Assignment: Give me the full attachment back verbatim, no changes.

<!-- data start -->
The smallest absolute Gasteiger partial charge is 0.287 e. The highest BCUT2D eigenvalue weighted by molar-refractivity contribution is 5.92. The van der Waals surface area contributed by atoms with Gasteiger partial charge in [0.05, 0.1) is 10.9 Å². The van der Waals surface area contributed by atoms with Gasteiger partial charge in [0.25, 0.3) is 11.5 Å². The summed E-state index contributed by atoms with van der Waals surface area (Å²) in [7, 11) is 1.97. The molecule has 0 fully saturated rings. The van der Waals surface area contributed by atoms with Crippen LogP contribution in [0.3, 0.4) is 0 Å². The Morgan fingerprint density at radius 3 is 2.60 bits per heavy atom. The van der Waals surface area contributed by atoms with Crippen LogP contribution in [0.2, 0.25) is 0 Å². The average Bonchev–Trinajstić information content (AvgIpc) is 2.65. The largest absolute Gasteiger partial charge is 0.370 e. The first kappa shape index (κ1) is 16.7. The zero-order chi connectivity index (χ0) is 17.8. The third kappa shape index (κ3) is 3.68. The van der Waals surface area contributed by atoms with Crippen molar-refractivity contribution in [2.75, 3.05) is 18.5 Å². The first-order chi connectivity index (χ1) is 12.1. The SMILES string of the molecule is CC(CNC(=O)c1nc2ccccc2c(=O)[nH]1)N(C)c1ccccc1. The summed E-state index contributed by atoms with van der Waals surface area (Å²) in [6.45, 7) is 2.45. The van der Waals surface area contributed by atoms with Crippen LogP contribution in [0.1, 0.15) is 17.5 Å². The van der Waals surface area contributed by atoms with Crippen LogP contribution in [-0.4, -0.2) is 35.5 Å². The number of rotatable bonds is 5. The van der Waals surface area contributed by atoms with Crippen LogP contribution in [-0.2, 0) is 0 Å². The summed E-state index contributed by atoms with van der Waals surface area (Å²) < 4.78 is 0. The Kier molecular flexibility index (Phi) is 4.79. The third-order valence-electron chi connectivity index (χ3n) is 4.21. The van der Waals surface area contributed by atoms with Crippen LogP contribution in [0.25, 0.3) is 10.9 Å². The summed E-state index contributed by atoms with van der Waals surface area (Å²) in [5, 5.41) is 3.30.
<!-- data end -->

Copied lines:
The smallest absolute Gasteiger partial charge is 0.287 e. The highest BCUT2D eigenvalue weighted by molar-refractivity contribution is 5.92. The van der Waals surface area contributed by atoms with Gasteiger partial charge in [0.05, 0.1) is 10.9 Å². The van der Waals surface area contributed by atoms with Gasteiger partial charge in [0.25, 0.3) is 11.5 Å². The summed E-state index contributed by atoms with van der Waals surface area (Å²) in [7, 11) is 1.97. The molecule has 0 fully saturated rings. The van der Waals surface area contributed by atoms with Crippen LogP contribution in [0.3, 0.4) is 0 Å². The Morgan fingerprint density at radius 3 is 2.60 bits per heavy atom. The van der Waals surface area contributed by atoms with Crippen LogP contribution in [0.2, 0.25) is 0 Å². The average Bonchev–Trinajstić information content (AvgIpc) is 2.65. The largest absolute Gasteiger partial charge is 0.370 e. The first kappa shape index (κ1) is 16.7. The zero-order chi connectivity index (χ0) is 17.8. The third kappa shape index (κ3) is 3.68. The van der Waals surface area contributed by atoms with Crippen molar-refractivity contribution in [2.75, 3.05) is 18.5 Å². The first-order chi connectivity index (χ1) is 12.1. The SMILES string of the molecule is CC(CNC(=O)c1nc2ccccc2c(=O)[nH]1)N(C)c1ccccc1. The summed E-state index contributed by atoms with van der Waals surface area (Å²) in [6.45, 7) is 2.45. The van der Waals surface area contributed by atoms with Crippen LogP contribution in [0.1, 0.15) is 17.5 Å². The van der Waals surface area contributed by atoms with Crippen LogP contribution in [-0.4, -0.2) is 35.5 Å². The number of rotatable bonds is 5. The van der Waals surface area contributed by atoms with Crippen LogP contribution in [-0.2, 0) is 0 Å². The summed E-state index contributed by atoms with van der Waals surface area (Å²) < 4.78 is 0. The Kier molecular flexibility index (Phi) is 4.79. The third-order valence-electron chi connectivity index (χ3n) is 4.21. The van der Waals surface area contributed by atoms with Crippen LogP contribution in [0.25, 0.3) is 10.9 Å². The summed E-state index contributed by atoms with van der Waals surface area (Å²) in [5, 5.41) is 3.30.